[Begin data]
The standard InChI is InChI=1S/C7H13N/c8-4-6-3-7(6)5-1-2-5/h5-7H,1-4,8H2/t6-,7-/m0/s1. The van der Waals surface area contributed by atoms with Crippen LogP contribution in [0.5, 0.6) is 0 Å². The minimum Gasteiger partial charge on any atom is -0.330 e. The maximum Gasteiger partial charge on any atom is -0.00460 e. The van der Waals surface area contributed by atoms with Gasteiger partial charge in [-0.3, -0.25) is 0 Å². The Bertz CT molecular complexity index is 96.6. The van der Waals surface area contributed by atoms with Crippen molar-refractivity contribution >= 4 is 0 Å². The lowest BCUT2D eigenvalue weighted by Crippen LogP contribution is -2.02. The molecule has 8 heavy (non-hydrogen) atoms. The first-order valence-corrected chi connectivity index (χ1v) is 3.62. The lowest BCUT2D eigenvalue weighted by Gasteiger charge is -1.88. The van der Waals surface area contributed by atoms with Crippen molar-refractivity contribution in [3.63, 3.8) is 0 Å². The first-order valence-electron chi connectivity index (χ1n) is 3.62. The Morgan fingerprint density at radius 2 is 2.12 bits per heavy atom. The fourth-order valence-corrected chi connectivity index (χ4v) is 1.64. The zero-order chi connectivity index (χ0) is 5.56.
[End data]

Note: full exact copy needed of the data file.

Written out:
The standard InChI is InChI=1S/C7H13N/c8-4-6-3-7(6)5-1-2-5/h5-7H,1-4,8H2/t6-,7-/m0/s1. The van der Waals surface area contributed by atoms with Crippen LogP contribution in [0.5, 0.6) is 0 Å². The minimum Gasteiger partial charge on any atom is -0.330 e. The maximum Gasteiger partial charge on any atom is -0.00460 e. The van der Waals surface area contributed by atoms with Gasteiger partial charge in [-0.3, -0.25) is 0 Å². The Bertz CT molecular complexity index is 96.6. The van der Waals surface area contributed by atoms with Crippen molar-refractivity contribution >= 4 is 0 Å². The lowest BCUT2D eigenvalue weighted by Crippen LogP contribution is -2.02. The molecule has 8 heavy (non-hydrogen) atoms. The first-order valence-corrected chi connectivity index (χ1v) is 3.62. The lowest BCUT2D eigenvalue weighted by Gasteiger charge is -1.88. The van der Waals surface area contributed by atoms with Crippen molar-refractivity contribution in [3.63, 3.8) is 0 Å². The first-order valence-electron chi connectivity index (χ1n) is 3.62. The Morgan fingerprint density at radius 2 is 2.12 bits per heavy atom. The fourth-order valence-corrected chi connectivity index (χ4v) is 1.64. The zero-order chi connectivity index (χ0) is 5.56.